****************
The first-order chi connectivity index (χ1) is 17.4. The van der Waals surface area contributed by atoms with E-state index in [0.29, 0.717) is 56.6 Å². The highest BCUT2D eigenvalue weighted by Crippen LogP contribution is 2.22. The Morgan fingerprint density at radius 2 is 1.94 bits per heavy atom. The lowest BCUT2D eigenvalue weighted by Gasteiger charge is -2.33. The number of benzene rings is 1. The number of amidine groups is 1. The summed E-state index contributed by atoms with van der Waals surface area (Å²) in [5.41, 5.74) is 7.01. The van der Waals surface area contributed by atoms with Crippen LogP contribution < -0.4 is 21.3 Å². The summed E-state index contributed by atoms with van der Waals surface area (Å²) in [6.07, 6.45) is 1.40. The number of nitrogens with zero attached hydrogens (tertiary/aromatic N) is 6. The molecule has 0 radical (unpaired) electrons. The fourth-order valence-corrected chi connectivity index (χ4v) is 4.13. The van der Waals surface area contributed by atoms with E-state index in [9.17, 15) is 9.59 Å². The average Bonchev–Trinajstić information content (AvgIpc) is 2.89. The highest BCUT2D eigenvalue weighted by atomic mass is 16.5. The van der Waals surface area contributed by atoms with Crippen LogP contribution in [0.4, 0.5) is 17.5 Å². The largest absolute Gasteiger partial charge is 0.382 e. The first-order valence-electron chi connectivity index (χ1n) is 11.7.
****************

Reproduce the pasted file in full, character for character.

The first-order chi connectivity index (χ1) is 17.4. The van der Waals surface area contributed by atoms with E-state index in [0.29, 0.717) is 56.6 Å². The highest BCUT2D eigenvalue weighted by Crippen LogP contribution is 2.22. The Morgan fingerprint density at radius 2 is 1.94 bits per heavy atom. The lowest BCUT2D eigenvalue weighted by Gasteiger charge is -2.33. The number of benzene rings is 1. The number of amidine groups is 1. The summed E-state index contributed by atoms with van der Waals surface area (Å²) in [5.41, 5.74) is 7.01. The van der Waals surface area contributed by atoms with Crippen LogP contribution < -0.4 is 21.3 Å². The summed E-state index contributed by atoms with van der Waals surface area (Å²) in [6.07, 6.45) is 1.40. The number of nitrogens with zero attached hydrogens (tertiary/aromatic N) is 6. The molecule has 0 radical (unpaired) electrons. The fourth-order valence-corrected chi connectivity index (χ4v) is 4.13. The van der Waals surface area contributed by atoms with E-state index in [9.17, 15) is 9.59 Å². The average Bonchev–Trinajstić information content (AvgIpc) is 2.89. The highest BCUT2D eigenvalue weighted by atomic mass is 16.5. The van der Waals surface area contributed by atoms with Crippen LogP contribution in [0.4, 0.5) is 17.5 Å². The largest absolute Gasteiger partial charge is 0.382 e. The first-order valence-electron chi connectivity index (χ1n) is 11.7.